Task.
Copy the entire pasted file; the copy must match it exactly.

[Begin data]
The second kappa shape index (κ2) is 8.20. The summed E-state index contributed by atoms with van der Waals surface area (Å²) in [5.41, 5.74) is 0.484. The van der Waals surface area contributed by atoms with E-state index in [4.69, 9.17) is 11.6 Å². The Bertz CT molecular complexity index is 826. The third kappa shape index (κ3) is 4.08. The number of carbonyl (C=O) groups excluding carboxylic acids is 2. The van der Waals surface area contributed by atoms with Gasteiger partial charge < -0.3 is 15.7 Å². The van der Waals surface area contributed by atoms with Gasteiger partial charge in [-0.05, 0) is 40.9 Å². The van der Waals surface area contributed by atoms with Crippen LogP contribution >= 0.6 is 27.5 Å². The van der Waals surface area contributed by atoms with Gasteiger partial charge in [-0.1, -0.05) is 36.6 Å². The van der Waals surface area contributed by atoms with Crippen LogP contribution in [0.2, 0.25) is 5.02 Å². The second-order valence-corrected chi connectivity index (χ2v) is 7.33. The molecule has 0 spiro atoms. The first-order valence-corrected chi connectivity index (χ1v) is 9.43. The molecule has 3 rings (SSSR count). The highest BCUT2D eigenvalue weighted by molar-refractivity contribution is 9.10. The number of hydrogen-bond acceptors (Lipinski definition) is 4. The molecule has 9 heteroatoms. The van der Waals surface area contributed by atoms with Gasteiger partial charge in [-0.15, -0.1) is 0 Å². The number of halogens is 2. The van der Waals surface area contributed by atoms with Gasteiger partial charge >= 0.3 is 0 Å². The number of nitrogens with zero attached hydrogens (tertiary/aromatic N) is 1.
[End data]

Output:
The second kappa shape index (κ2) is 8.20. The summed E-state index contributed by atoms with van der Waals surface area (Å²) in [5.41, 5.74) is 0.484. The van der Waals surface area contributed by atoms with E-state index in [4.69, 9.17) is 11.6 Å². The Bertz CT molecular complexity index is 826. The third kappa shape index (κ3) is 4.08. The number of carbonyl (C=O) groups excluding carboxylic acids is 2. The van der Waals surface area contributed by atoms with Gasteiger partial charge < -0.3 is 15.7 Å². The van der Waals surface area contributed by atoms with Gasteiger partial charge in [-0.05, 0) is 40.9 Å². The van der Waals surface area contributed by atoms with Crippen LogP contribution >= 0.6 is 27.5 Å². The van der Waals surface area contributed by atoms with Gasteiger partial charge in [-0.1, -0.05) is 36.6 Å². The van der Waals surface area contributed by atoms with Crippen LogP contribution in [0.2, 0.25) is 5.02 Å². The second-order valence-corrected chi connectivity index (χ2v) is 7.33. The molecule has 0 spiro atoms. The first-order valence-corrected chi connectivity index (χ1v) is 9.43. The molecule has 3 rings (SSSR count). The highest BCUT2D eigenvalue weighted by molar-refractivity contribution is 9.10. The number of hydrogen-bond acceptors (Lipinski definition) is 4. The molecule has 9 heteroatoms. The van der Waals surface area contributed by atoms with Gasteiger partial charge in [-0.15, -0.1) is 0 Å². The number of halogens is 2. The van der Waals surface area contributed by atoms with Gasteiger partial charge >= 0.3 is 0 Å². The number of nitrogens with zero attached hydrogens (tertiary/aromatic N) is 1.